Shippers are having to pay record amounts if they want their carriers to beat a logjam of vessels waiting to cross the drought-affected Panama Canal.
One recently paid $2.4 million — in addition to a standard transit fee of around $400,000 — in order to get a slot allow its carrier to traverse the waterway faster, shipping company Avance Gas Holding Ltd. said in its earnings this week.
A queue of ships has been growing in recent months as drought means there’s less water to fill the canal’s locks. That’s led to fewer vessels transiting and them carrying less cargo — all of which has added to a backlog at a waterway handling over half a billion tons of cargo annually.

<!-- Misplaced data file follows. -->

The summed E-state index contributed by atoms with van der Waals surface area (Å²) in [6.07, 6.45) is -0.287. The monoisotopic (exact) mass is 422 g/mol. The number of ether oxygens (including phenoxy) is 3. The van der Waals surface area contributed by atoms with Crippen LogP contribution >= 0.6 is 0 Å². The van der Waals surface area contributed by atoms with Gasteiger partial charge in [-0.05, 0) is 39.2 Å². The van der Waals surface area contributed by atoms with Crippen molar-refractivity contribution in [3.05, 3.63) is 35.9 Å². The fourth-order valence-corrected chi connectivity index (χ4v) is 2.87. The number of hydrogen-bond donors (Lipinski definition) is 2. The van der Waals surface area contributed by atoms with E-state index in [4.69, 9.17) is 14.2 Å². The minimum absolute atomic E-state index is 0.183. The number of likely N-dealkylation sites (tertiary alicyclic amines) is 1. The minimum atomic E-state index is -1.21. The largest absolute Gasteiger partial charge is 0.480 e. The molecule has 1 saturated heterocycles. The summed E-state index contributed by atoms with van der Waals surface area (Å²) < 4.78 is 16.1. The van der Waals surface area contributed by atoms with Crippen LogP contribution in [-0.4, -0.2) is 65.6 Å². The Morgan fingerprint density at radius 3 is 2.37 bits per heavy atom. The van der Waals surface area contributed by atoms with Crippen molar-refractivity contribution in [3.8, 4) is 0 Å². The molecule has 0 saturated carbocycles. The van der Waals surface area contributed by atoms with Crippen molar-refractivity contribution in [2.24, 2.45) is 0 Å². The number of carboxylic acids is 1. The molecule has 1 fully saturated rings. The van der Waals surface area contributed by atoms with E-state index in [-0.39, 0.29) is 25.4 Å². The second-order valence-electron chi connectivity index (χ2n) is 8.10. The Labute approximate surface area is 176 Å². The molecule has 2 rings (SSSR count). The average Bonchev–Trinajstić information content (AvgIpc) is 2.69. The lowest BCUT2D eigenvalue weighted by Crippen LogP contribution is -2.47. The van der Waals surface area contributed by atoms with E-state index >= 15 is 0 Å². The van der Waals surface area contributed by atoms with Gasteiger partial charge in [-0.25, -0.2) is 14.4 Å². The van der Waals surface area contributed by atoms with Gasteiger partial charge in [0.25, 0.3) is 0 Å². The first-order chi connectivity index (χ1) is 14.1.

For those wishing to queue jump, the Panama Canal Authority holds auctions.
“You can skip the queue but its immensely costly,” said Oystein Kalleklev, Avance Gas’s chief executive officer. “It’s gone rapidly up. When you add the regular fee you’re getting close to $3 million to get your ships through.”
The fee is a record high and was to allow the passage of a liquefied petroleum gas carrier, according to data on slot auctions seen by Bloomberg. The Panama Canal Authority didn’t immediately comment.